Fortunately because I'm the boss, I get to visit Mom a couple of times per week.
And it's my duty, really, since I'm trustee and Dad entrusted me with making sure Mom is well taken care of after his death.
A few weeks ago I got a call from the lead nurse at Mom's facility seeking authorization to send Mom to the hospital. In a rapid turn of events, Mom had developed pneumonia, nearly overnight.
At 90 years of age, pneumonia is usually fatal - the frail immune system of someone that age generally is not able to overcome such an attack.
I authorized transportation to the local hospital (an excellent facility by the way, just a few miles from Mom's residence) via ambulance, where she was admitted and promptly treated.
I had visited Mom at the hospital the next day. Mom looked terrible. She was clearly weak, on oxygen, tubes and wires all over her ... but she had Mom spirit. When she saw me she raised her weak arm to wave me into the room and smiled pleasingly.
|Mom - radiant!|
The charge nurse gave me her status and treatment plan. She also advised that they had ALREADY begun various therapies: rehabilitative, occupational, pneumatic, etc. I was surprised at the early intervention of therapeutic modalities but the nurse explained that it was important for a quick recovery, particularly with elderly people.
She was released from the hospital after only two nights. I thought after the next visit with Mom at her residence following hospital release that The Time was near. Mom was in a wheelchair, on oxygen, coughing up phlegm, her lungs still sounding under water, eating a pureed diet.
The head nurse at Mom's residence advised that they would be particularly aggressive with therapies, and would have her walking shortly and off oxygen in a few day. I was skeptical, but hopeful.
All of this happened about a month ago.
Yesterday, however, Mom looked and sounded wonderful, back to her "normal" pre-pneumonia dementia-based life: no coughing, no phlegm, no oxygen, regular food and appetite, good color in her skin, and back up to "normal" ambulatory status (with a walker).
I was completely astounded that not only did she beat pneumonia at age 90, when most people would have died, but that her recovery was so complete and quick.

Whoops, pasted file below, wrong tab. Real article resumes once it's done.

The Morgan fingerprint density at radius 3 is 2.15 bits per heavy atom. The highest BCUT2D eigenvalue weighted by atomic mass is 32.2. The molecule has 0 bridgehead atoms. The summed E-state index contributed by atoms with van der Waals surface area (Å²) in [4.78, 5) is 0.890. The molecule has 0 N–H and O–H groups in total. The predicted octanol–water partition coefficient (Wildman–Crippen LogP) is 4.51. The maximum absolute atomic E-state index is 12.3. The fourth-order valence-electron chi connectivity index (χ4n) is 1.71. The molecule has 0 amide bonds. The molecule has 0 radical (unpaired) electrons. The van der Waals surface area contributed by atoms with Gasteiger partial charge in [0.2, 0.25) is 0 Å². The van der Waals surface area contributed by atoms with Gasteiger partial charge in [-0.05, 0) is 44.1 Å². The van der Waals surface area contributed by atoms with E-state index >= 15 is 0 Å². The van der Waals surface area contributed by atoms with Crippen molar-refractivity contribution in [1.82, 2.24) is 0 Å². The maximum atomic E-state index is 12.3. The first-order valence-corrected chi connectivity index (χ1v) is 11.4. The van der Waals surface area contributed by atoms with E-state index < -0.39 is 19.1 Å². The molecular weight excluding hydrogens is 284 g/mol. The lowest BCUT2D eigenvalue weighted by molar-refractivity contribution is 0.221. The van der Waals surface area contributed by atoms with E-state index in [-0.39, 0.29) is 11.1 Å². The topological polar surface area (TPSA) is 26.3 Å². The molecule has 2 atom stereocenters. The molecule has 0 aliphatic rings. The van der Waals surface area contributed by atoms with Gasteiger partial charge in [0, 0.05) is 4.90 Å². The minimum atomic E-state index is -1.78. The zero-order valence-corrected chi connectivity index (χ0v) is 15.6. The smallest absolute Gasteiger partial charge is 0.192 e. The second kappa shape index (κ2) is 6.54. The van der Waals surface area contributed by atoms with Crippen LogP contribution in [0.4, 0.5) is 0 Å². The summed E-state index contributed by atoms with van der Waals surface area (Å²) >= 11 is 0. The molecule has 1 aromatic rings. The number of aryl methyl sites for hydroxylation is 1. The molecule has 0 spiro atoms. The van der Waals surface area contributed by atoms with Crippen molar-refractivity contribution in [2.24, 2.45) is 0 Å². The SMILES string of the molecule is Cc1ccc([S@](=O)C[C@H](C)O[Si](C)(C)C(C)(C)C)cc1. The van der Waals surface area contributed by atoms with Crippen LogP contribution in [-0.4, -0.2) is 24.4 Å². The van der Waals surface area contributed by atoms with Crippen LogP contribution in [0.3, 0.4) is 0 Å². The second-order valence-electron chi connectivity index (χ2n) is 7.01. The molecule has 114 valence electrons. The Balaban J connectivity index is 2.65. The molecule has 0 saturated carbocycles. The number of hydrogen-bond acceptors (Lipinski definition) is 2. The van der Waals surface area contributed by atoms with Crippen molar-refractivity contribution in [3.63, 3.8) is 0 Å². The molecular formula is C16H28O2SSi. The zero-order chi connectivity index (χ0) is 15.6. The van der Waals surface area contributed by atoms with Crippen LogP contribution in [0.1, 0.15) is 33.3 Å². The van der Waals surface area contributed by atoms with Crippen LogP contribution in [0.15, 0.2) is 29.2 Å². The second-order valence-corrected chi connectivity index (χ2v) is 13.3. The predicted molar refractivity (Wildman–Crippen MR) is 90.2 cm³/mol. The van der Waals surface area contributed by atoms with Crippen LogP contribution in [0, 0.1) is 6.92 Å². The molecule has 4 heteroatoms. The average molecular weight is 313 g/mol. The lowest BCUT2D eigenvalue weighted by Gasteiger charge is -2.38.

I'm convinced that this miraculous event was due mostly from prompt and proper medical response.
The staff at her residence noted immediately disease symptoms, and nearly as immediately sought and obtained medical intervention.
The hospital not only treated the pneumonia, but introduced immediately therapeutic modalities for early rehabilitation.
You know why this happened? Because I was the Utilization Review authority with the responsibility and obligation to ensure prompt medical attention within the authority provided by estate documents - the requests were not subject to secondary review, were not subject to additional layers of decision adjustment, were not part of a financial process.
There were no perverse motivations interfering with my decision making process.
Unlike workers' compensation, where the "no fault" doctrine has been perverted to "no responsibility" through years of "reform" agendas perpetrated by vendors (and I use that term broadly to include carriers, TPAs, physicians, attorneys, bill review, utilization review, etc.) rather than the only original parties to the "no fault" bargaining table: employers and their workers.
Workers' compensation CAN perform similarly to how Mom got her treatment - but all of the vendors need to get off the trough and frankly the only way to make that happen is to remove them from the "no fault" protection of comp.
Mom got well because people were responsible. She wasn't ready to die yet.
I appreciate that.